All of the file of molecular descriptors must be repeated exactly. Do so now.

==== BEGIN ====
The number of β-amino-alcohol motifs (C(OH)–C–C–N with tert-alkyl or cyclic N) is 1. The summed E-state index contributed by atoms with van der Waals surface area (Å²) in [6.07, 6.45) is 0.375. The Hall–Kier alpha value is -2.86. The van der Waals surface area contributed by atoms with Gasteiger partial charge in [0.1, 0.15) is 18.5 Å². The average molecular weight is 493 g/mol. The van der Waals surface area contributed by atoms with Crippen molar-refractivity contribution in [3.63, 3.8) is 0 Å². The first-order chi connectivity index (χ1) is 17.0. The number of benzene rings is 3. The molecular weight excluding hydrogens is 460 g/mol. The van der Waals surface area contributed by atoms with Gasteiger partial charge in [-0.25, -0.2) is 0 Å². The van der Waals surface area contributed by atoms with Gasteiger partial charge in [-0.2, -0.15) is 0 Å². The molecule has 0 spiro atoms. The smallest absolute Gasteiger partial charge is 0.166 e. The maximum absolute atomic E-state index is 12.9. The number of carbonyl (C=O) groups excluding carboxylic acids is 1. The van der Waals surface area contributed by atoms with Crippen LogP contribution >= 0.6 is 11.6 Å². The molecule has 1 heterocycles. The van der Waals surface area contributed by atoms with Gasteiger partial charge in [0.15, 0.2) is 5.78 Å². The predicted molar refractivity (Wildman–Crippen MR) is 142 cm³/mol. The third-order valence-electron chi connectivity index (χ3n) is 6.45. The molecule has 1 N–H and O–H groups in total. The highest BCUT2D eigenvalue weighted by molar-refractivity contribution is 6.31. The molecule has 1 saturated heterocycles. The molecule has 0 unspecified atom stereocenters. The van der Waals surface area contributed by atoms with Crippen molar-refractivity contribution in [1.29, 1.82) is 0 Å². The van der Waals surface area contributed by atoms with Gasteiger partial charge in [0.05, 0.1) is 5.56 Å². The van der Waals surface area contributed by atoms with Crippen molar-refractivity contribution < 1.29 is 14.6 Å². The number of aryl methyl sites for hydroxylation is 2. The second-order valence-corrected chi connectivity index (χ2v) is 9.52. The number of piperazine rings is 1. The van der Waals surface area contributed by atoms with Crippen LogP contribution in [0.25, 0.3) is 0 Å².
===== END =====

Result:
The number of β-amino-alcohol motifs (C(OH)–C–C–N with tert-alkyl or cyclic N) is 1. The summed E-state index contributed by atoms with van der Waals surface area (Å²) in [6.07, 6.45) is 0.375. The Hall–Kier alpha value is -2.86. The van der Waals surface area contributed by atoms with Gasteiger partial charge in [0.1, 0.15) is 18.5 Å². The average molecular weight is 493 g/mol. The van der Waals surface area contributed by atoms with Crippen molar-refractivity contribution in [3.63, 3.8) is 0 Å². The first-order chi connectivity index (χ1) is 17.0. The number of benzene rings is 3. The molecular weight excluding hydrogens is 460 g/mol. The van der Waals surface area contributed by atoms with Gasteiger partial charge in [-0.25, -0.2) is 0 Å². The van der Waals surface area contributed by atoms with Gasteiger partial charge in [-0.2, -0.15) is 0 Å². The molecule has 0 spiro atoms. The smallest absolute Gasteiger partial charge is 0.166 e. The maximum absolute atomic E-state index is 12.9. The number of carbonyl (C=O) groups excluding carboxylic acids is 1. The van der Waals surface area contributed by atoms with Crippen LogP contribution >= 0.6 is 11.6 Å². The molecule has 1 heterocycles. The van der Waals surface area contributed by atoms with Gasteiger partial charge in [0.15, 0.2) is 5.78 Å². The predicted molar refractivity (Wildman–Crippen MR) is 142 cm³/mol. The third-order valence-electron chi connectivity index (χ3n) is 6.45. The molecule has 1 N–H and O–H groups in total. The highest BCUT2D eigenvalue weighted by molar-refractivity contribution is 6.31. The molecule has 1 saturated heterocycles. The molecule has 0 unspecified atom stereocenters. The van der Waals surface area contributed by atoms with Crippen molar-refractivity contribution in [1.29, 1.82) is 0 Å². The van der Waals surface area contributed by atoms with Gasteiger partial charge in [0.05, 0.1) is 5.56 Å². The van der Waals surface area contributed by atoms with Crippen molar-refractivity contribution < 1.29 is 14.6 Å². The number of aryl methyl sites for hydroxylation is 2. The second-order valence-corrected chi connectivity index (χ2v) is 9.52. The number of piperazine rings is 1. The van der Waals surface area contributed by atoms with Crippen LogP contribution in [0.25, 0.3) is 0 Å².